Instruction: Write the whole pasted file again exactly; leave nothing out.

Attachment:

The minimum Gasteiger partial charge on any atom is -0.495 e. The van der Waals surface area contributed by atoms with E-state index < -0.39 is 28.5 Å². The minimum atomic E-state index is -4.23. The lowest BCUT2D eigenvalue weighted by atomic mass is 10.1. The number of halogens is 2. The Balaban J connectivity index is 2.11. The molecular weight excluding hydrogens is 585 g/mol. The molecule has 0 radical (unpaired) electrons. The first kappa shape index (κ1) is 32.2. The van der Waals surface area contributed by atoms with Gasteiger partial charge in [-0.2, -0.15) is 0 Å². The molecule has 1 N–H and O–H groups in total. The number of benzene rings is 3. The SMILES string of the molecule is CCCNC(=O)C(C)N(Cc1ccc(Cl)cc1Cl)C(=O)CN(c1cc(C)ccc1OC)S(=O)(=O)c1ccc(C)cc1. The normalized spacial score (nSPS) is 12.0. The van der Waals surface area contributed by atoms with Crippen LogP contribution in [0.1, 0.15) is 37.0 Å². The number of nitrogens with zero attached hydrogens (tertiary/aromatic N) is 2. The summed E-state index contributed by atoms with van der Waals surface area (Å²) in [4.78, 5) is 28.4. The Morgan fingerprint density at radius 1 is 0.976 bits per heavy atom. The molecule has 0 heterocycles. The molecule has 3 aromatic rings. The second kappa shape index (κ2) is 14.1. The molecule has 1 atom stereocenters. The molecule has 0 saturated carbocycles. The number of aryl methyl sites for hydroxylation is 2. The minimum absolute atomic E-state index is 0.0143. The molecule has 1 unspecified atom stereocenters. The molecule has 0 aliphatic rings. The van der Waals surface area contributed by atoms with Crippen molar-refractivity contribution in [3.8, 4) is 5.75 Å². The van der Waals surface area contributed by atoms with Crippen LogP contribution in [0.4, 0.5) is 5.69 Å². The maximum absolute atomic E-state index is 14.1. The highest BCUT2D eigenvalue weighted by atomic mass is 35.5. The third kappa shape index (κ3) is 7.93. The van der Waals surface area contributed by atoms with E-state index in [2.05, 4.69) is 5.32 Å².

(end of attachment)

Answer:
The minimum Gasteiger partial charge on any atom is -0.495 e. The van der Waals surface area contributed by atoms with E-state index < -0.39 is 28.5 Å². The minimum atomic E-state index is -4.23. The lowest BCUT2D eigenvalue weighted by atomic mass is 10.1. The number of halogens is 2. The Balaban J connectivity index is 2.11. The molecular weight excluding hydrogens is 585 g/mol. The molecule has 0 radical (unpaired) electrons. The first kappa shape index (κ1) is 32.2. The van der Waals surface area contributed by atoms with Gasteiger partial charge in [-0.2, -0.15) is 0 Å². The molecule has 1 N–H and O–H groups in total. The number of benzene rings is 3. The SMILES string of the molecule is CCCNC(=O)C(C)N(Cc1ccc(Cl)cc1Cl)C(=O)CN(c1cc(C)ccc1OC)S(=O)(=O)c1ccc(C)cc1. The normalized spacial score (nSPS) is 12.0. The van der Waals surface area contributed by atoms with Crippen LogP contribution in [0.1, 0.15) is 37.0 Å². The number of nitrogens with zero attached hydrogens (tertiary/aromatic N) is 2. The summed E-state index contributed by atoms with van der Waals surface area (Å²) in [4.78, 5) is 28.4. The Morgan fingerprint density at radius 1 is 0.976 bits per heavy atom. The molecule has 0 heterocycles. The molecule has 3 aromatic rings. The second kappa shape index (κ2) is 14.1. The molecule has 1 atom stereocenters. The molecule has 0 saturated carbocycles. The number of aryl methyl sites for hydroxylation is 2. The minimum absolute atomic E-state index is 0.0143. The molecule has 1 unspecified atom stereocenters. The molecule has 0 aliphatic rings. The van der Waals surface area contributed by atoms with Crippen molar-refractivity contribution in [3.8, 4) is 5.75 Å². The van der Waals surface area contributed by atoms with Crippen LogP contribution in [0.4, 0.5) is 5.69 Å². The maximum absolute atomic E-state index is 14.1. The highest BCUT2D eigenvalue weighted by atomic mass is 35.5. The third kappa shape index (κ3) is 7.93. The van der Waals surface area contributed by atoms with E-state index in [2.05, 4.69) is 5.32 Å².